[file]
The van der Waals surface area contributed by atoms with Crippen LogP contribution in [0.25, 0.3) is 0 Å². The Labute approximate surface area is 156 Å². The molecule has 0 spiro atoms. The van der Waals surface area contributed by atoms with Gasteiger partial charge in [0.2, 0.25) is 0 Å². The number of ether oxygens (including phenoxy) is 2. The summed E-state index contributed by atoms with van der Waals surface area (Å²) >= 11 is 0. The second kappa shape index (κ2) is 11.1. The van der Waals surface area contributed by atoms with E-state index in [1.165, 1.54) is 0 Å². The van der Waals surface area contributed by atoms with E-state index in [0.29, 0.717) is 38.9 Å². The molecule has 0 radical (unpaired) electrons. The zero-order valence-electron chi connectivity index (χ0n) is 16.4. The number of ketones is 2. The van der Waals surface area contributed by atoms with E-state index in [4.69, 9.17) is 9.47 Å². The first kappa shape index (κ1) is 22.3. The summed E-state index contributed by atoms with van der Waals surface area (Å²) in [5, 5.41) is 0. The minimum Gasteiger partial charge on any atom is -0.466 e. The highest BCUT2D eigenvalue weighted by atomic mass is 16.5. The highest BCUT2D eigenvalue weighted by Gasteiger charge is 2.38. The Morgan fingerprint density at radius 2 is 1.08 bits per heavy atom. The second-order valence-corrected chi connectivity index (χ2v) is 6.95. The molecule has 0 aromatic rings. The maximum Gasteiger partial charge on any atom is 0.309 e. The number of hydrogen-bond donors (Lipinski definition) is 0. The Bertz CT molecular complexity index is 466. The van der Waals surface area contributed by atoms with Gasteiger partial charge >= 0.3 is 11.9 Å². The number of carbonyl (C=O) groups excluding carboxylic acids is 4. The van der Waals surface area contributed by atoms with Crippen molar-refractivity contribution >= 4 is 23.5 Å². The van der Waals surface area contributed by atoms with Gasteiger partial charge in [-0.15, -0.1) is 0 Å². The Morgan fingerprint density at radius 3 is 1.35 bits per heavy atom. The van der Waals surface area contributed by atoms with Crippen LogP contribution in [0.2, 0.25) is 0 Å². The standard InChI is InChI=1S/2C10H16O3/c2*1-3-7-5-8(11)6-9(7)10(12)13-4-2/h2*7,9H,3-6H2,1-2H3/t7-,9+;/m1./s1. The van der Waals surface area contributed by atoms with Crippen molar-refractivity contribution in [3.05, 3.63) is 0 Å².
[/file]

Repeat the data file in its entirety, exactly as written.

The van der Waals surface area contributed by atoms with Crippen LogP contribution in [0.25, 0.3) is 0 Å². The Labute approximate surface area is 156 Å². The molecule has 0 spiro atoms. The van der Waals surface area contributed by atoms with Gasteiger partial charge in [0.2, 0.25) is 0 Å². The number of ether oxygens (including phenoxy) is 2. The summed E-state index contributed by atoms with van der Waals surface area (Å²) >= 11 is 0. The second kappa shape index (κ2) is 11.1. The van der Waals surface area contributed by atoms with E-state index in [1.165, 1.54) is 0 Å². The van der Waals surface area contributed by atoms with E-state index in [0.29, 0.717) is 38.9 Å². The molecule has 0 radical (unpaired) electrons. The zero-order valence-electron chi connectivity index (χ0n) is 16.4. The number of ketones is 2. The van der Waals surface area contributed by atoms with E-state index in [4.69, 9.17) is 9.47 Å². The first kappa shape index (κ1) is 22.3. The summed E-state index contributed by atoms with van der Waals surface area (Å²) in [5, 5.41) is 0. The minimum Gasteiger partial charge on any atom is -0.466 e. The highest BCUT2D eigenvalue weighted by atomic mass is 16.5. The highest BCUT2D eigenvalue weighted by Gasteiger charge is 2.38. The Morgan fingerprint density at radius 2 is 1.08 bits per heavy atom. The second-order valence-corrected chi connectivity index (χ2v) is 6.95. The molecule has 0 aromatic rings. The maximum Gasteiger partial charge on any atom is 0.309 e. The number of hydrogen-bond donors (Lipinski definition) is 0. The Bertz CT molecular complexity index is 466. The van der Waals surface area contributed by atoms with Gasteiger partial charge >= 0.3 is 11.9 Å². The number of carbonyl (C=O) groups excluding carboxylic acids is 4. The van der Waals surface area contributed by atoms with Crippen molar-refractivity contribution >= 4 is 23.5 Å². The van der Waals surface area contributed by atoms with Gasteiger partial charge in [-0.15, -0.1) is 0 Å². The Morgan fingerprint density at radius 3 is 1.35 bits per heavy atom. The van der Waals surface area contributed by atoms with Crippen LogP contribution in [0.2, 0.25) is 0 Å². The standard InChI is InChI=1S/2C10H16O3/c2*1-3-7-5-8(11)6-9(7)10(12)13-4-2/h2*7,9H,3-6H2,1-2H3/t7-,9+;/m1./s1. The van der Waals surface area contributed by atoms with Crippen molar-refractivity contribution in [3.05, 3.63) is 0 Å².